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An Analysis of Spatial Clustering of Stroke Types, In-hospital Mortality, and Reported Risk Factors in Alberta, Canada, Using Geographic Information Systems

  • Susan van Rheenen (a1), Timothy W.J. Watson (a2), Shelley Alexander (a3) and Michael D. Hill (a4)

Abstract

Background

Despite advances in the quality and delivery of stroke care, regional disparities in stroke incidence and outcome persist. Spatial analysis using geographic information systems (GIS) can assist in identifying high-risk populations and regional differences in efficacy of stroke care. The aim of this study was to identify and locate geographic clusters of high or low rates of stroke, risk factors, and in-hospital mortality across a provincial health care network in Alberta, Canada.

Methods

This study employed a spatial epidemiological approach using population-based hospital administrative data. Getis-Ord Gi* and Spatial Scan statistics were used to identify and locate statistically significant “hot” and “cold” spots of stroke occurrence by type, risk factors, and in-hospital mortality.

Results

Marked regional variations were found. East central Alberta was a significant hot spot for ischemic stroke (relative risk [RR] 1.43, p<0.001), transient ischemic attack (RR 2.25, p<0.05), and in-hospital mortality (RR 1.50, p<0.05). Hot spots of intracerebral hemorrhage (RR 1.80, p<0.05) and subarachnoid hemorrhage (RR 1.64, p<0.05) were identified in a major urban centre. Unexpectedly, stroke risk factor hot spots (RR 2.58, p<0.001) were not spatially associated (did not overlap) with hot spots of ischemic stroke, transient ischemic attack, or in-hospital mortality.

Conclusions

Integration of health care administrative data sets with geographic information systems contributes valuable information by identifying the existence and location of regional disparities in the spatial distribution of stroke occurrence and outcomes. Findings from this study raise important questions regarding why regional differences exist and how disparities might be mitigated.

Analyse de l’agrégation spatiale de types d’accident vasculaire cérébral, de mortalité hospitalière et de facteurs de risque rapportés en Alberta, au Canada, au moyen de la méthode GIS. Contexte: Malgré les progrès réalisés dans le domaine de la qualité et de la prestation des soins aux patients atteints d’un accident vasculaire cérébral (AVC), des inégalités régionales persistent quant à l’incidence de l’AVC et à son issue clinique. Une analyse spatiale au moyen de systèmes d’information géographique (GIS) peut aider à identifier des populations à haut risque et des différences régionales dans l’efficacité des soins prodigués aux patients atteints d’un AVC. Le but de cette étude était d’identifier et de localiser des agrégats géographiques de taux élevés ou bas d’AVC, de facteurs de risque et de mortalité hospitalière au sein d’un réseau provincial de soins de santé en Alberta, au Canada. Méthode: Nous avons utilisé une démarche épidémiologique spatiale appliquée à des données administratives hospitalières de la population. Les méthodes statistiques Getis-Ord Gi* et de scan spatial ont été utilisées pour identifier et localiser des points chauds et des points froids d’AVC par type, facteurs de risque et mortalité hospitalière. Résultats: Nous avons constaté qu’il existe des variations régionales importantes. La partie est de la région centrale de l’Alberta était un point chaud important en ce qui concerne l’AVC ischémique (risque relatif {RR} 1,43 ; p<0,001), l’ischémie cérébrale transitoire (RR 2,25 ; p<0,05) et la mortalité hospitalière (RR 1,50 ; p<0,05). Des points chauds d’hémorragie intracérébrale (RR 1,80 ; p<0,05) et d’hémorragie sous-arachnoïdienne (RR 1,64 <0,05) ont été identifiés dans un centre urbain important. À notre grande surprise, les points chauds pour les facteurs de risque de l’AVC (RR 2,58 ; p<0,001) n’étaient pas localisés aux mêmes endroits (ne coïncidaient pas) que les points chauds de l’AVC ischémique, de l’ischémie cérébrale transitoire ou de la mortalité hospitalière. Conclusions: L’intégration de données administratives de soins de santé à des systèmes d’information géographique fournit des informations précieuses en démontrant l’existence et en localisant des disparités régionales dans la distribution spatiale de la fréquence et de l’issue clinique de l’AVC. Nos constatations soulèvent d’importantes questions concernant les causes de ces différences régionales et comment elles pourraient être atténuées.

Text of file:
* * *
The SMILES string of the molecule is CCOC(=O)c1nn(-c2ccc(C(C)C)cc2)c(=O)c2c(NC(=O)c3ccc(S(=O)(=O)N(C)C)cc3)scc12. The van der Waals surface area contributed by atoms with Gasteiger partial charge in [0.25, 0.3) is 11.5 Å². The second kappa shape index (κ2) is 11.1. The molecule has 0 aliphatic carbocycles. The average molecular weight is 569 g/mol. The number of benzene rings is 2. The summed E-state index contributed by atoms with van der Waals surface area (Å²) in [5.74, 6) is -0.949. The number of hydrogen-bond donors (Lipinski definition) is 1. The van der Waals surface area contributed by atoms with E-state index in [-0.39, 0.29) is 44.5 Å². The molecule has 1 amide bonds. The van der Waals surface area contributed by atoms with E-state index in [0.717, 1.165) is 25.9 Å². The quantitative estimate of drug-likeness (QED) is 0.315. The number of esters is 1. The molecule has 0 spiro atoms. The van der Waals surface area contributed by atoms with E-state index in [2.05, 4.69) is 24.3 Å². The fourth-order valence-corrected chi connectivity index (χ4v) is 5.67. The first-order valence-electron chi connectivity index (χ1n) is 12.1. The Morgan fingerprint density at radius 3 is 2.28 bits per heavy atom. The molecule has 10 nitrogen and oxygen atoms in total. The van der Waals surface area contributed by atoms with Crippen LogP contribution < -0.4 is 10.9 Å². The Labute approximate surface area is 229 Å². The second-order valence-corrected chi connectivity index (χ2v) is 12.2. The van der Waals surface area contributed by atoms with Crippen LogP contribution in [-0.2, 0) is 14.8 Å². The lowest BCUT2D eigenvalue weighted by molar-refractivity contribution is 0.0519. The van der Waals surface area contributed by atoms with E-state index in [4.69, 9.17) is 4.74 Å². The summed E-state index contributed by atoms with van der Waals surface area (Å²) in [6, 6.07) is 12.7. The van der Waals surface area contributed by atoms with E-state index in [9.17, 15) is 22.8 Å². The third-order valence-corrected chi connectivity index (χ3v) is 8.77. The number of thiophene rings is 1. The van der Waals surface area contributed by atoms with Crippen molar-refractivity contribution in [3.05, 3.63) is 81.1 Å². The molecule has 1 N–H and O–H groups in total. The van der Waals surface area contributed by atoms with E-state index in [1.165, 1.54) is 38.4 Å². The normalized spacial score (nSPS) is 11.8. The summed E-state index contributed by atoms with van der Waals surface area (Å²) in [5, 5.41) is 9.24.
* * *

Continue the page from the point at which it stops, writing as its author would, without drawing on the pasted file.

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Copyright

Corresponding author

Correspondence to: Susan van Rheenen, Faculty of Medicine, Department of Community Health Sciences, University of Calgary, TRW Building, 3rd Floor, 3280 Hospital Drive NW, Calgary, Alberta, Canada T2N 4Z6 Email: susan.vanrheenen@ucalgary.ca

References

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An Analysis of Spatial Clustering of Stroke Types, In-hospital Mortality, and Reported Risk Factors in Alberta, Canada, Using Geographic Information Systems

  • Susan van Rheenen (a1), Timothy W.J. Watson (a2), Shelley Alexander (a3) and Michael D. Hill (a4)

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